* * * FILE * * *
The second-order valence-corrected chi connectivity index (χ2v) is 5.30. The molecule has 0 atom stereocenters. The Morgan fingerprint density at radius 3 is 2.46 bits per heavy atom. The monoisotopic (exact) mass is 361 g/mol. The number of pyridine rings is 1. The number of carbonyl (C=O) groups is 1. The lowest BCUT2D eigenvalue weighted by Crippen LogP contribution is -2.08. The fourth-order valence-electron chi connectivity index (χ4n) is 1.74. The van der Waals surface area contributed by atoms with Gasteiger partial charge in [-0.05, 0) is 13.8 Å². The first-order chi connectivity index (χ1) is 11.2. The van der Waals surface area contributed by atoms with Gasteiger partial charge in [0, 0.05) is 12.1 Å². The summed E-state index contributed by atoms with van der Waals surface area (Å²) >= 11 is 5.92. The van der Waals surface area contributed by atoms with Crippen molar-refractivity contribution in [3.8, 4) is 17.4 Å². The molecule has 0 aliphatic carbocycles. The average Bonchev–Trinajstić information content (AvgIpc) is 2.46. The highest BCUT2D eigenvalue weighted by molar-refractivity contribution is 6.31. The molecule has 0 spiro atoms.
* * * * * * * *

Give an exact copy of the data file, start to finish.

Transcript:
The second-order valence-corrected chi connectivity index (χ2v) is 5.30. The molecule has 0 atom stereocenters. The Morgan fingerprint density at radius 3 is 2.46 bits per heavy atom. The monoisotopic (exact) mass is 361 g/mol. The number of pyridine rings is 1. The number of carbonyl (C=O) groups is 1. The lowest BCUT2D eigenvalue weighted by Crippen LogP contribution is -2.08. The fourth-order valence-electron chi connectivity index (χ4n) is 1.74. The van der Waals surface area contributed by atoms with Gasteiger partial charge in [-0.05, 0) is 13.8 Å². The first-order chi connectivity index (χ1) is 11.2. The van der Waals surface area contributed by atoms with Gasteiger partial charge in [0, 0.05) is 12.1 Å². The summed E-state index contributed by atoms with van der Waals surface area (Å²) >= 11 is 5.92. The van der Waals surface area contributed by atoms with Crippen molar-refractivity contribution in [3.8, 4) is 17.4 Å². The molecule has 0 aliphatic carbocycles. The average Bonchev–Trinajstić information content (AvgIpc) is 2.46. The highest BCUT2D eigenvalue weighted by molar-refractivity contribution is 6.31. The molecule has 0 spiro atoms.